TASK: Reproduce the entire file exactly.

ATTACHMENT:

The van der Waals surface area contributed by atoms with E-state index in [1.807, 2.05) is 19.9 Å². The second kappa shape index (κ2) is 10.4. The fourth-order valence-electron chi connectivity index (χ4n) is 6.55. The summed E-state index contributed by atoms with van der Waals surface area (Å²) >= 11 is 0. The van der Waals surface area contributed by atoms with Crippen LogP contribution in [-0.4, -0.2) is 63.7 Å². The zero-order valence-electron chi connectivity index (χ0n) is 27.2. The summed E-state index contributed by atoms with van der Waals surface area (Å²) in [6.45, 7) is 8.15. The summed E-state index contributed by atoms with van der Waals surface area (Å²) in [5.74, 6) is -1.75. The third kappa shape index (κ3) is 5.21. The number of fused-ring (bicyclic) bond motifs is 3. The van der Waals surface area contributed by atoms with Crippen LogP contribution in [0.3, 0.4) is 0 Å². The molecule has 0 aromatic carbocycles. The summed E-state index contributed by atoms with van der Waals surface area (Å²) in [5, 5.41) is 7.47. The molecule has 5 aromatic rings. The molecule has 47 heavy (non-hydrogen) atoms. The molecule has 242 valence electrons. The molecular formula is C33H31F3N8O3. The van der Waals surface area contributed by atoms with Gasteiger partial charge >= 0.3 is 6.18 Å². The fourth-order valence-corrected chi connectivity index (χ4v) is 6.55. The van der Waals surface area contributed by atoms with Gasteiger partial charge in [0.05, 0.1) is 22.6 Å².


The van der Waals surface area contributed by atoms with E-state index in [1.807, 2.05) is 19.9 Å². The second kappa shape index (κ2) is 10.4. The fourth-order valence-electron chi connectivity index (χ4n) is 6.55. The summed E-state index contributed by atoms with van der Waals surface area (Å²) >= 11 is 0. The van der Waals surface area contributed by atoms with Crippen LogP contribution in [-0.4, -0.2) is 63.7 Å². The zero-order valence-electron chi connectivity index (χ0n) is 27.2. The summed E-state index contributed by atoms with van der Waals surface area (Å²) in [6.45, 7) is 8.15. The summed E-state index contributed by atoms with van der Waals surface area (Å²) in [5.74, 6) is -1.75. The third kappa shape index (κ3) is 5.21. The number of fused-ring (bicyclic) bond motifs is 3. The van der Waals surface area contributed by atoms with Crippen LogP contribution in [0.3, 0.4) is 0 Å². The molecule has 0 aromatic carbocycles. The summed E-state index contributed by atoms with van der Waals surface area (Å²) in [5, 5.41) is 7.47. The molecule has 5 aromatic rings. The molecule has 47 heavy (non-hydrogen) atoms. The molecule has 242 valence electrons. The molecular formula is C33H31F3N8O3. The van der Waals surface area contributed by atoms with Gasteiger partial charge >= 0.3 is 6.18 Å². The fourth-order valence-corrected chi connectivity index (χ4v) is 6.55. The van der Waals surface area contributed by atoms with Gasteiger partial charge in [0.05, 0.1) is 22.6 Å².